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What Is A Professional Job Seeker?

Let’s start with defining a professional. Yesterday I had my annual physical and we would all agree physicians are a good example of professionals. So what happened?

  • Measurement – for most of the visit, there was measurement, i.e., height, weight, blood pressure, temperature, etc. Each measurement was compared to well-established norms like body temperature.
  • Diagnosis – for any measurement outside of the range of normal, the doctor attempts to diagnose possible causes which are often speculative.
  • Treatment Plan – because diagnosis is not precise, treatment will begin with the least intrusive, least expensive remedies; then re-evaluate for improvement and if none, further action. For example, treatment for a swollen ankle may begin with rest and Motrin, progress to an X-Ray and steroids, and then an MRI.

Let’s now apply the above to job-seeking:

Measurement – the professional job-seeker is tracking their results and measuring for four outcomes:

  1. Engagement – that their efforts are resulting in employers, or their recruiter representatives, desiring to speak to them, typically by phone, to gather more information.
  2. Scheduled Interviews – that some percentage of the above phone calls convert to scheduled face-to-face interviews.
  3. Second/Third Round Interviews – that some percentage of the above interviews convert to being called back as many times as necessary to meet all those with a vote in the selection decision.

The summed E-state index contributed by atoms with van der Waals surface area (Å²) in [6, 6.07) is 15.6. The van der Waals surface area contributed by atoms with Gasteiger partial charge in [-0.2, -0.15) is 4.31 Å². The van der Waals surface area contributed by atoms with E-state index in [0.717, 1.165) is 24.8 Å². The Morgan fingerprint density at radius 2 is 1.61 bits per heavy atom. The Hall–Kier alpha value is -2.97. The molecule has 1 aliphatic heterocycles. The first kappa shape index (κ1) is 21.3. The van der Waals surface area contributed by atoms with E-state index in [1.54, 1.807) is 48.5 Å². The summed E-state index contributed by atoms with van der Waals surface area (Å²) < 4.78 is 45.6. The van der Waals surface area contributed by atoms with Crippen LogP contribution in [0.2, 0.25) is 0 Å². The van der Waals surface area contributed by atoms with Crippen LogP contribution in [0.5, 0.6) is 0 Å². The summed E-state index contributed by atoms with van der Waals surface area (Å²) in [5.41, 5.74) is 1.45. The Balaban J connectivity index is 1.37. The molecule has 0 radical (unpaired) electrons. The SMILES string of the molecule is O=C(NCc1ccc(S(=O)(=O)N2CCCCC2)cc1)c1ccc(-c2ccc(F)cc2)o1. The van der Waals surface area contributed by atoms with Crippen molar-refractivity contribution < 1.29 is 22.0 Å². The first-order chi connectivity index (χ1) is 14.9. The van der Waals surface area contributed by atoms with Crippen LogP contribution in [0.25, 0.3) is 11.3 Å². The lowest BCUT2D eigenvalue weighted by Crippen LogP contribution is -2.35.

4. Offers – that some percentage of the above interviews convert to offers of employment.

I will deal with in another blog what the conversion percentages should be, but most job seekers I meet are struggling to have any meaningful numbers in these three areas:

Diagnosis – as with a doctor, it requires a professional to assess and diagnose what could be the causes of these numbers being so low. Most common:

  1. Engagement – if the job-seeker knocks on the right employer doors, there should be a favorable response; but most job-seekers knock on the wrong doors — where there is not a match of industry experience, academic credentials and certifications, span of control, and knowledge of the systems, regulatory compliance and best practices.
  2. Scheduled Interviews – an answer to salary inquiries that puts the candidate outside the salary range of the employer, will end the process there; even though the right answer would result in meetings and a willingness meet the salary requirements of a candidate whose value has been established as a result of interviews.
  3. Second/Third Round Interviews – I’ve never met a candidate who did not find some interviews questions uncomfortable, e.g., stating their weaknesses, handing a reason for termination from a previous employer, etc. Politicians who go on Meet The Press are always well-prepared to answer the most troublesome questions; job seekers must be well-prepared to answer all common interview questions.
  4. Offers – most common is being unable to communicate why they are the superior candidate with unique qualities that will lead to success in the role. We all know the unique qualities that have us remain loyal to our doctor, but most of us do not know, and therefore cannot communicate, the qualities that make us unique.

Treatment Plan –  as with a doctor, professional advice is needed to remedy any or all of these areas. Objectivity and professional expertise is essential to measure, diagnosis and prescribe a treatment plan that will assure conversion ratios leading to attractive offers. If your numbers are low, seek the advice of a professional!

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